Obama Budget Includes $235 Million For Mental Health Care
(WASHINGTON) -- President Obama is asking for $235 million as part of his new budget proposal to fund mental health initiatives. Of the funds, $130 million will be used to train teachers and others to identify signs of mental illness in students and provide them with access to treatment.
Secretary of Health and Human Services Kathleen Sebelius wrote in a blog on her agency's website Tuesday that the funds include $205 million to help identify mental health problems, improve access to mental health services and support safer school environments. The plan would affect at least 8,000 schools, according to Sebelius. Another $30 million will go toward public health research on gun violence.
"We cannot ignore the fact that 60 percent of people with mental health conditions and nearly 90 percent of people with substance use disorders don't receive the care they need," Sebelius said in the post.
According to a January report, the Obama administration planned to spend $50 million to fund Project AWARE (Advancing Wellness and Resilience in Education), which would train teachers to identify signs of mental illness or provide "Mental Health First Aid" and ensure that students have access to mental health care. According to the report, Project AWARE would reach 750,000 young people.
Another $50 million would go to training 5,000 people to become mental health experts at the master's level to help alleviate the shortage of mental health professionals. The funds would also support state-based strategies aimed at helping those between the ages of 16 and 25 get access to and navigate behavioral treatment programs.
Mental health experts say it is vital to treat mental illnesses as early as possible. According to the National Institute of Mental Health, half of all lifetime cases of mental illness can be diagnosed by age 14 and approximately three-quarters of these cases are diagnosed by age 24.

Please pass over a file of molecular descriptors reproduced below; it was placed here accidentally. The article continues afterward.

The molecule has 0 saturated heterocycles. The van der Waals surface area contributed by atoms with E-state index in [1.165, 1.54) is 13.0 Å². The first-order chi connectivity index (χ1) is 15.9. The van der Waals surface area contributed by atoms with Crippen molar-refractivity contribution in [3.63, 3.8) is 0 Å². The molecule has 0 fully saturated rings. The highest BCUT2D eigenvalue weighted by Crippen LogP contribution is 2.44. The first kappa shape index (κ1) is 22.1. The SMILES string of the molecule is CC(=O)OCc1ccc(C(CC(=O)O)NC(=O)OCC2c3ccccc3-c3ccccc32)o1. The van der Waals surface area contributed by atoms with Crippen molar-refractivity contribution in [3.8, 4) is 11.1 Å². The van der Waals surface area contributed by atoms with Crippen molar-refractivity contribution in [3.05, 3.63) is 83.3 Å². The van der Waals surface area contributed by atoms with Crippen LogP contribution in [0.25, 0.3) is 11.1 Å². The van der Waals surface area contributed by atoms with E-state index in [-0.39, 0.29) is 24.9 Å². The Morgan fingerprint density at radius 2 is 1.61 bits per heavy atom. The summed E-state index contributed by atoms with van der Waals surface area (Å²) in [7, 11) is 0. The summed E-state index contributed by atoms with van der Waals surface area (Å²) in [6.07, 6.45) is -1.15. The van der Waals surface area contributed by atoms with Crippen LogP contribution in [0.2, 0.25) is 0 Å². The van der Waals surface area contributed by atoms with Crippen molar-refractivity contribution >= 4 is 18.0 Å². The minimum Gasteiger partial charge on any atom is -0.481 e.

Dr. Paramjit Joshi, chair of Behavioral Health at the Children's National Medical Center in Washington D.C., says that on average, eight years pass between a person showing signs of mental illness and being diagnosed with a disease. She says if children and teens are diagnosed early, they are less likely to drop out of school or turn to substance abuse.
"Like other illnesses, if you can catch this early, the benefits are monumental," said Joshi. "Children spend the majority of their day in the school setting. I think it will be wonderful for teachers to be better prepared and be aware what are signs and symptoms of these conditions early and refer them for appropriate services."
By centering the initiative in schools throughout the country, Joshi says it could also help make mental illness a less taboo topic.
"I think I also there's a lot of stigma attached to mental illness, if there is service provided in that school it puts a dent in that stigma," said Joshi. "It would be great if mental health is incorporated into overall health of the child."
Mel Riddile, associate director for the National Association of Secondary School Principals, says in order for these initiatives to work they need to be more than just short training sessions.
Riddile says it's important schools have relationships with parents and the local mental health care system so that teachers and school officials feel there is someone that can help them if they have concerns about a student.
"When people have nobody to talk to, they won't ask the question if they don't think they're going to get [help]," said Riddile. "It's a matter of creating a network, where when issues come up they can ask a question."
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